5 myths about buying or renting in NYC

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When diving into the New York real estate market, it can be easy—even comforting—to fall back on generalizations or shopworn cliches, whether it's "location, location, location," or the assumption that you'll have to shell out half your income (or more) per month to live here. But the reality is that New York real estate is as dynamic and individual as the city itself, and a little research can go a long way towards clearing up misconceptions (and sparing you from ending up in an apartment you're less than thrilled with).

If you’re overwhelmed by the information coming in from brokers, websites and articles, step back and start your search simply. The neighborhood database AddressReport offers free, detailed reports about New York City properties. You just enter the address of the building you’re interested in to receive an interactive report on property values and quality of life issues.

"The needs, wants and relative priorities of every buyer are unique and sometimes difficult for agents or even clients themselves to discern," said Stuart Siegel, President and CEO of the NYC-based brokerage Engel & Völkers.  "With so many options to consider, the more you avoid generalities and focus on the details that are most important to you, the more successful your search will be."

In that spirit, here are five major misconceptions commonly held about the market solved quickly and easily through AddressReport.

Prices are skyrocketing across the board

If you’re following New York City real estate, you know that rental and sales prices are up -- way up. Market reports often package this news as a set percentile of growth across each borough. (For example, a 5 percent price gain since last year in Brooklyn, with a 3.4 percent gain in Manhattan.) This number, however, does not tell the story of what’s going on in each neighborhood. Real estate revolves around specific neighborhoods more than it does the borough as a whole. That set percentage across Brooklyn won’t tell you much about what’s specifically happening in Crown Heights.

AddressReport delivers financial stats about specific buildings and the surrounding neighborhood. You’ll get property value estimates, property tax averages, and a roundup of recent sales nearby to give you a clearer picture of what prices look like on a micro level.

It isn’t risky to live in a flood zone

Nearly three years after Hurricane Sandy, it’s easy to forget the risk that comes with living in a flood zone. In fact, many real estate agents won’t disclose when a property is located in a flood zone, or they’ll insist that the building is protected from hurricanes. AddressReport will tell you if a property has been assigned to any of the city’s six evacuation routes, while also rounding up data on storm risk and rainfall averages. If the building is marked as “high risk” for flooding, you will need to consider a game plan for the next serious hurricane.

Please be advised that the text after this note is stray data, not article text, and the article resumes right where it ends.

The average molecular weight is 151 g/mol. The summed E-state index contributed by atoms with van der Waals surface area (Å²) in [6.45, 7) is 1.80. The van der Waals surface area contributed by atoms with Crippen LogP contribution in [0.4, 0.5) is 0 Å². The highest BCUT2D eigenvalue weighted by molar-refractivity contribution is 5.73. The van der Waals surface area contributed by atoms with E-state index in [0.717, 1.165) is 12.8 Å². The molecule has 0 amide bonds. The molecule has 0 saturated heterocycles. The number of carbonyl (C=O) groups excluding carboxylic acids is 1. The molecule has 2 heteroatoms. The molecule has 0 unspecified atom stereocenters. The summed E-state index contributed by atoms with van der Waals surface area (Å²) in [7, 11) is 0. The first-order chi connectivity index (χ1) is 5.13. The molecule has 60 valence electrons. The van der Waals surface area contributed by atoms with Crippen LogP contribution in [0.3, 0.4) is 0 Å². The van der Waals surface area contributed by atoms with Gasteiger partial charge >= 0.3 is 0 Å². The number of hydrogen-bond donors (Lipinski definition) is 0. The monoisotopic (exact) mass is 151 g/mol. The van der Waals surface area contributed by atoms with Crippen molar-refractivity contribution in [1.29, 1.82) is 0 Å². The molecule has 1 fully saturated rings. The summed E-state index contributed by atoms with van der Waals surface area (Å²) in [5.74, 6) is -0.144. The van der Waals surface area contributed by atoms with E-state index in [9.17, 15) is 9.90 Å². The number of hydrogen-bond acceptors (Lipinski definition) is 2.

Crime is up” or “Crime is down” in New York

Crime is another statistic that’s offered to New Yorkers through a broad lens -- it’s either “up” or it’s “down.” And New Yorkers often hear that the city is the safest that it’s ever been.  Again, crime statistics rely heavily on the neighborhood that you’re in. AddressReport tallies the number of felony crimes that happened within three blocks of the property you’re looking up. It’ll also tell you the most common felony crime reported within three blocks. A crime map of the area marks crimes with color coded dots, so you can visualize what types of crimes are happening where.

A small apartment in an expensive neighborhood is more affordable

What New Yorker doesn’t want to live in a neighborhood with park access, great restaurants, and plenty of surrounding subways? Problem is, these areas are often the most expensive. The common logic in real estate  is that a small apartment in a nice neighborhood will save you money, and you can still enjoy all the surrounding amenities. What is often not taken into account is that quality of life costs are often higher in more expensive neighborhoods. AddressReport evaluates the cost of living for every neighborhood, including food, transportation, apparel, entertainment and utilities. It summarizes the overall cost of living price, which you can then compare to other neighborhoods as well as the national average.

Commuting from anywhere in New York is simple  

First time New Yorkers often move to the city with the assumption of subway stations or taxicabs every few blocks. But often, cheaper apartments in the outer boroughs come with longer walks to subways or longer waits for taxis. Submit your property to AddressReport to see how long the average wait time is for a cab in the area. Any subway station or CitiBike dock within five blocks will also be listed. Finally, AddressReport can calculate your commute time while also highlighting the busiest commuting time of day for any particular neighborhood.

Also from AddressReport

5 red flags that could slash your apartment's selling price 

10 quality of life factors to check before buying a NYC apartment

Enter any building address and AddressReport will generate a free, on-demand "background check" revealing the unbiased truth about that co-op, condo or apartment building and its neighborhood.  

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